Justice

Three Things That Need to Be Included in Any Conversation About Consent

For better or worse, sexual consent has been a frequent topic of conversation throughout 2016.

In June, the shockingly light sentencing of Brock Turner, a Stanford University student convicted of sexually assaulting an unconscious classmate, brought rape culture, white male privilege, and consent into the national forefront.

brock-turner

Earlier this month, consent became a talking point in the presidential election when a video from 2005, in which Donald Trump can be heard boasting about kissing and groping women against their will, was leaked. The video was followed by a series of allegations by multiple women accusing the Republican nominee of touching them inappropriately.

Trump's dismissal of the lewd conversation as "locker room talk" reeks of rape culture, in which consent means nothing to a man if he's aggressive and or enough. With such mixed messages in the media, effectively teaching consent to young people seems more important than ever. ATTN: spoke to experts to come up with three key concepts in teaching the topic.

1. Deconstructing gender norms, namely toxic masculinity, is essential.

According to Jonathan Kalin, the founder of Party with Consent, a movement that facilitates dialog about sexual violence, the conversation about consent is closely tied to a conversation about gender. "When we look at the reality of who is perpetrating sexual assault – [nearly] 99 percent of sexual assaults are perpetrated by men – there has to be a real conversation about redefining masculinity and deconstructing toxic masculinity," Kalin said in an interview with ATTN:.

During his presentations at college campuses, Kalin will often play clips from movies to point out sexually predatory behavior, which can be invisible to students until it is pointed out and discussed. For example, in the movie "Superbad," Jonah Hill's character convinces his friend (played by Michael Cera) that they could benefit from a drunk girl's lowered inhibitions.

Melanie Beres, a sociologist at the University of Otago in New Zealand, who has conducted research in sexual violence prevention and understanding consent, also brought up the importance of challenging myths and beliefs centered around ideas of masculinity and femininity, which fuel misconceptions about sex.

"We value masculinity that is aggressive and expect that men want sex. At the same time women are expected to satiate men's sexual desires while expressing little of their own desire. Valuing masculinity that actively desires and seeks out sex contributes to the way that sexual violence is excused. Instances of sexual violence are considered miscommunications, or the men are excused for their behavior because the women "lead them on" in some way," Beres said in an email interview with ATTN:.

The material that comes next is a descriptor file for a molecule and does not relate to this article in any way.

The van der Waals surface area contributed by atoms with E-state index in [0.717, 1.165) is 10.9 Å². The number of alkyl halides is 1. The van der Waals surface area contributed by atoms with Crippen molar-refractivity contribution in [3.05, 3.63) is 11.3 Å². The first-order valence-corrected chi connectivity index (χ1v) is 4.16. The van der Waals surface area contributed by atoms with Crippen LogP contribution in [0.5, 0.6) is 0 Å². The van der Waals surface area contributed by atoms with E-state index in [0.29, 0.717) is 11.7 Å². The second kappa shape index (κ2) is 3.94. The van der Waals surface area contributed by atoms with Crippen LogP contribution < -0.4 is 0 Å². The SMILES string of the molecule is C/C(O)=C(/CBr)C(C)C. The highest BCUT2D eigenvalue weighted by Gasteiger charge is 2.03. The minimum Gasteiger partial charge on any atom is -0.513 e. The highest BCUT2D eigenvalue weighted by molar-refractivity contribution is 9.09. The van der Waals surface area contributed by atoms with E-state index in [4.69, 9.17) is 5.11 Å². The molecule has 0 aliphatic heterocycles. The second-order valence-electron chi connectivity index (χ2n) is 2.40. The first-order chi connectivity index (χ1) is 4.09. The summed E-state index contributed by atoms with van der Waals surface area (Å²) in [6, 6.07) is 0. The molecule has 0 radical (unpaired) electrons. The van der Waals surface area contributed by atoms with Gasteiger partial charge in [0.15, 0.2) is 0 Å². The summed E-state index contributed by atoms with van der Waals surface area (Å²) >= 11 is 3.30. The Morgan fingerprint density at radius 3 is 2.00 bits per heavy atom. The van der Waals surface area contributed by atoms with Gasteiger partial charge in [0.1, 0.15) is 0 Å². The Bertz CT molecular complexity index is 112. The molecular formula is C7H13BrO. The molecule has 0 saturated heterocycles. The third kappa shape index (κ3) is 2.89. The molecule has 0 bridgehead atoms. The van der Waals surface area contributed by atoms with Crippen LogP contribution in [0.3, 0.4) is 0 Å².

2. Sexual violence is not miscommunication.

Beres highlighted the common misconception that consent is "confusing" and that people do not know how to consent to sex.

"This contributes to the problem by excusing coercive behavior as 'miscommunication.' There are also a lot of myths about sex that people buy into that tell them to expect miscommunication — that women say 'yes' when they mean 'no,' or that it's ok to push sex on women because that is what they want," Beres said. Then, "instances of sexual violence are considered miscommunications, or the men are excused for their behavior because the women 'lead them on' in some way."

Keeping this in mind, Beres said educators must reevaluate the goal of consent education.

"If we are trying to prevent sexual violence and we think that teaching people how to consent to sex is going to prevent sexual violence — then that implies we think that not knowing about consent is the cause of sexual violence. It's not.

Sexual violence is not caused by people not knowing how to consent to sex. It's caused by people choosing not to listen.

So, is educating about consent going to encourage those who choose not to listen to start listening? I doubt it. What consent education can do, is to set the bar higher. To challenge beliefs about gender and sex, including the belief that people do not know how to communicate, consent will begin to change the norms around sex and (at least) make sexual violence more visible."

3. The ability to read your partner goes beyond affirmative consent, or "yes means yes," because a coerced "yes" does not equal consent.

As ATTN: has previously written, "Sexual coercion is a tactic that perpetrators often use to violate consent and manipulate someone until they give in, employing pressure, threats, or guilt. In contrast, real consent gives someone the space and the freedom to say 'no.'"

According to Kalin, boys and men have been taught to "hunt" for consent, using tactics like lying about their intentions or getting their desired partner drunk.

Therefore, coercion is just as important to learn and discuss. "It takes the responsibility off the survivor to explain how they know how they were sexually assaulted and puts the onus on the perpetrator by asking them, 'How do you know you were in a consensual setting?'"

According to Beres, people she's interviewed seem to have an innate sense of when somebody wants to have sex. "They talked quite easily about knowing, they talked about empathy, about knowing when their partners are uncomfortable or hesitating and expecting their partners to be active participants in sex. Communicating about sex is the same as communicating about other social interactions. People say 'yes' and 'no' to sex the same way they say 'yes' and 'no' to other social invitations."

However, just because somebody understands when somebody wants to have sex, doesn't mean they have respect for somebody's ability to consent.